The Catholic Church in the U.S. has significantly improved its ministry to priests with AIDS and the rate of new cases of the disease may be on the decline, writes Jon Fuller in the Jesuit magazine America (March 18).
A late January report that American Catholic priests are dying with AIDS at a higher rate than that of the general U.S. population was a front page story across the country. The report by the Kansas City Star first found that the death rate was four times that of the general U.S population, but in a later revision the newspaper said the rate was about double the death rate of the adult male population. Fuller writes that the Star’s numbers seem plausible, but adds that the church’s response to priests with AIDS has changed over the last 20 years, leading to a downturn of reported new infections with the disease..
Fuller, a doctor who was founding president of the National Catholic AIDS Network, writes that where shame and avoidance marked most workshops and other programs concerning priests with AIDS in the 1980s, today there is a widespread acknowledgment of this situation. He adds that the avoidance of sexual issues among priests actually led to some acting out of sexual feelings that “erupted after years or decades of being submerged,” leading to greater chances of contracting AIDS.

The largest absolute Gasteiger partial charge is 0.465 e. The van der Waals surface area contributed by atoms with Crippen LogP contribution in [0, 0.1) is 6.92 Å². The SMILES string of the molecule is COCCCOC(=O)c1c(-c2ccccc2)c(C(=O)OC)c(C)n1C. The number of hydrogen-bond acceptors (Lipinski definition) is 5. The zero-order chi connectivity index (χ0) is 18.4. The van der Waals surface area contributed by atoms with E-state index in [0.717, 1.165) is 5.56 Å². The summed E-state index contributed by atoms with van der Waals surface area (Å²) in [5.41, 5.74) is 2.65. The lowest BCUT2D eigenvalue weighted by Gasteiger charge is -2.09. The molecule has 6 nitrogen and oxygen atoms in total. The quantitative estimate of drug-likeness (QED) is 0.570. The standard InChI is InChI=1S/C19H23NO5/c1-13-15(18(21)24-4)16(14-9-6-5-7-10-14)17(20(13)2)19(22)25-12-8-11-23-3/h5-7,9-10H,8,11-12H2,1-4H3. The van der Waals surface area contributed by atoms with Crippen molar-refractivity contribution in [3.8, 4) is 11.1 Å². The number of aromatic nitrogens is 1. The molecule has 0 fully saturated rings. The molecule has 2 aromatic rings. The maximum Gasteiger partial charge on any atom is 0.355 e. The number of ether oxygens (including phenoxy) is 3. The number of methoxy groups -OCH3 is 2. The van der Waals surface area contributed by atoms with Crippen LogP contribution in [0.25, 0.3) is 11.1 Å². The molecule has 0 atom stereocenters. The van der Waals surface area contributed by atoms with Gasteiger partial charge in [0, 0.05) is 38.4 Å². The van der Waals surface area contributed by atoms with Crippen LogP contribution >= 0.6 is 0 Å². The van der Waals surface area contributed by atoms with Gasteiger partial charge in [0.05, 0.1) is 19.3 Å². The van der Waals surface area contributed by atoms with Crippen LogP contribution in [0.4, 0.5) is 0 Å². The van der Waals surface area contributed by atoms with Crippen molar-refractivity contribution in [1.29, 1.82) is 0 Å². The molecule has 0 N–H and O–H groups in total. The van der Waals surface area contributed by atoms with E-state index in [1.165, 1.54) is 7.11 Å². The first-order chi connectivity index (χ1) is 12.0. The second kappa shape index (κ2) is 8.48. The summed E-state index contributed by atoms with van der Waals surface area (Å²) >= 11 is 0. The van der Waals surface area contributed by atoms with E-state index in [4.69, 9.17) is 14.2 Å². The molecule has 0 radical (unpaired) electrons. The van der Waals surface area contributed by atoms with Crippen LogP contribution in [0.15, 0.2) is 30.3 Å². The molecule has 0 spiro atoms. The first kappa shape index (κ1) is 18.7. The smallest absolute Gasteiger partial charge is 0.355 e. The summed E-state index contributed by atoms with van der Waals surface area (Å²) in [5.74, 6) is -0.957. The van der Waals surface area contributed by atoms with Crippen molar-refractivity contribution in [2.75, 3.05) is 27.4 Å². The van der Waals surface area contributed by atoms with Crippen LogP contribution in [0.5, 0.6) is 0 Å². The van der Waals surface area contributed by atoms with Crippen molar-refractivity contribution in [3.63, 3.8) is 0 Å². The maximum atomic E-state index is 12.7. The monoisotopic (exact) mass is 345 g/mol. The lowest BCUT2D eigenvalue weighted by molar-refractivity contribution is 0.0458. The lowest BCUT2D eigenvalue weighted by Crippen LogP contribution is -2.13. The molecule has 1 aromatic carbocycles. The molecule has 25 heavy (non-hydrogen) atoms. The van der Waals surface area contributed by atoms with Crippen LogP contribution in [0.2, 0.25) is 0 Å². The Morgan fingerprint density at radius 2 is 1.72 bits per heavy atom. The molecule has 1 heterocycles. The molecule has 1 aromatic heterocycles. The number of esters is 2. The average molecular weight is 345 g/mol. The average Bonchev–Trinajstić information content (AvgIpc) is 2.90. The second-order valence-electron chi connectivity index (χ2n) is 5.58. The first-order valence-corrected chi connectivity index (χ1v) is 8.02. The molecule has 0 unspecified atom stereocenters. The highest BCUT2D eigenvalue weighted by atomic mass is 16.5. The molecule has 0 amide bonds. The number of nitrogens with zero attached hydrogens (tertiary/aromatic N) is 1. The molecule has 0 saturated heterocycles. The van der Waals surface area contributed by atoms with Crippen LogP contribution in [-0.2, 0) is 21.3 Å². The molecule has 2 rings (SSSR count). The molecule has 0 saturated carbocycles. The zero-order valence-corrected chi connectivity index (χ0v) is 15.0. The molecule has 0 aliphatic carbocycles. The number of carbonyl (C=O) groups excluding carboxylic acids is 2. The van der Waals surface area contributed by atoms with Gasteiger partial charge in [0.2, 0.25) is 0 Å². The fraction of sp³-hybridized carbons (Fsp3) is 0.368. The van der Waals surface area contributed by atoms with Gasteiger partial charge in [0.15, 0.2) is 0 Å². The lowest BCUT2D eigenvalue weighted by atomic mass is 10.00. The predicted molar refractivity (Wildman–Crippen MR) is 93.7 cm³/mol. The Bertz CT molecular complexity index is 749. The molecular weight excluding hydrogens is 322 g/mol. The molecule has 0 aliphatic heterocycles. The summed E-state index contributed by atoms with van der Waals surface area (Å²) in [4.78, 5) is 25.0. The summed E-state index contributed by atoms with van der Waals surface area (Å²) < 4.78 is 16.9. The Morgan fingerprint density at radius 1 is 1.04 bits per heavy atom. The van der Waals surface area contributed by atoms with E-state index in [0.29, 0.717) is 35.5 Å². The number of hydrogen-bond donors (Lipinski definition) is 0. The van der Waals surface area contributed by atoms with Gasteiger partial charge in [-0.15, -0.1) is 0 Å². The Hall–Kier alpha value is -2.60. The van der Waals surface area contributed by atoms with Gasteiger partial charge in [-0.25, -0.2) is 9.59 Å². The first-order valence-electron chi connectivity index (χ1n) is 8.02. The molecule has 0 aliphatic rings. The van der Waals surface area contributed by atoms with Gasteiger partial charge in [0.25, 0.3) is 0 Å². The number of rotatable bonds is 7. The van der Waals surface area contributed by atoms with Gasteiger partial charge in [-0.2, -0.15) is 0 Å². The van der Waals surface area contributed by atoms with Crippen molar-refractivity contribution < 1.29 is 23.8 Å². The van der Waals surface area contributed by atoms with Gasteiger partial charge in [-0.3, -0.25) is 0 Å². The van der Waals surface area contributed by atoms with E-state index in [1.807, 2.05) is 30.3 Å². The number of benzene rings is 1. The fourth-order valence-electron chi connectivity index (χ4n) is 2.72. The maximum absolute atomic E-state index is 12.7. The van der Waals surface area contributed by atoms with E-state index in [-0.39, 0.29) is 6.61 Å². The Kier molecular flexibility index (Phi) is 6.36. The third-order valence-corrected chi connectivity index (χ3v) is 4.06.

Part of the “sea change’ that has occurred on the issue is the “vastly increased attention given to the area of psychosexual development in the training of clergy and religious.” Rather than avoiding any talk of sexuality, today there is more of a “proactive, systematic treatment of integrating sexuality with celibacy.” Fuller concludes that we are “recognizing the absolute necessity of dealing openly, realistically and respectfully with the fact that orders and dioceses are made up of human beings who share the same spectrum of sexual orientations as the population at large.”
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